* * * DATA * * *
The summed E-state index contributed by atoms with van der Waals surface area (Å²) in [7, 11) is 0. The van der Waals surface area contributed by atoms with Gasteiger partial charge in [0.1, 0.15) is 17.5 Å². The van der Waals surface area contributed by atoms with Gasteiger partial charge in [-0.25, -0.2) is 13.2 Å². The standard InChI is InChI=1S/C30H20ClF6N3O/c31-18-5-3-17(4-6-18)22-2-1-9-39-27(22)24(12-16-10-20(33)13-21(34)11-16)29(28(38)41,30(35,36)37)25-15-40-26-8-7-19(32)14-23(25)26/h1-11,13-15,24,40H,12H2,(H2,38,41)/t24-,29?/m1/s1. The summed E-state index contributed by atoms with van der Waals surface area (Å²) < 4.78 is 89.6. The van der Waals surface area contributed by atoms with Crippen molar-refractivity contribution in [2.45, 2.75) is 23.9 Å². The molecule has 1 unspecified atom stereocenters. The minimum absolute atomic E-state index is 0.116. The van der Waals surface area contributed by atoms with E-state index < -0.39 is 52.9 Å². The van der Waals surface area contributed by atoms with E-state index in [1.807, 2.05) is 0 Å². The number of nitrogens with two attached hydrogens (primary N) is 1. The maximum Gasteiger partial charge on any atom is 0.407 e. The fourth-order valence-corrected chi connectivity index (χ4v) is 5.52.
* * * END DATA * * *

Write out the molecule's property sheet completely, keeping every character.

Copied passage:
The summed E-state index contributed by atoms with van der Waals surface area (Å²) in [7, 11) is 0. The van der Waals surface area contributed by atoms with Gasteiger partial charge in [0.1, 0.15) is 17.5 Å². The van der Waals surface area contributed by atoms with Gasteiger partial charge in [-0.25, -0.2) is 13.2 Å². The standard InChI is InChI=1S/C30H20ClF6N3O/c31-18-5-3-17(4-6-18)22-2-1-9-39-27(22)24(12-16-10-20(33)13-21(34)11-16)29(28(38)41,30(35,36)37)25-15-40-26-8-7-19(32)14-23(25)26/h1-11,13-15,24,40H,12H2,(H2,38,41)/t24-,29?/m1/s1. The summed E-state index contributed by atoms with van der Waals surface area (Å²) < 4.78 is 89.6. The van der Waals surface area contributed by atoms with Crippen molar-refractivity contribution in [2.45, 2.75) is 23.9 Å². The molecule has 1 unspecified atom stereocenters. The minimum absolute atomic E-state index is 0.116. The van der Waals surface area contributed by atoms with E-state index < -0.39 is 52.9 Å². The van der Waals surface area contributed by atoms with E-state index in [1.807, 2.05) is 0 Å². The number of nitrogens with two attached hydrogens (primary N) is 1. The maximum Gasteiger partial charge on any atom is 0.407 e. The fourth-order valence-corrected chi connectivity index (χ4v) is 5.52.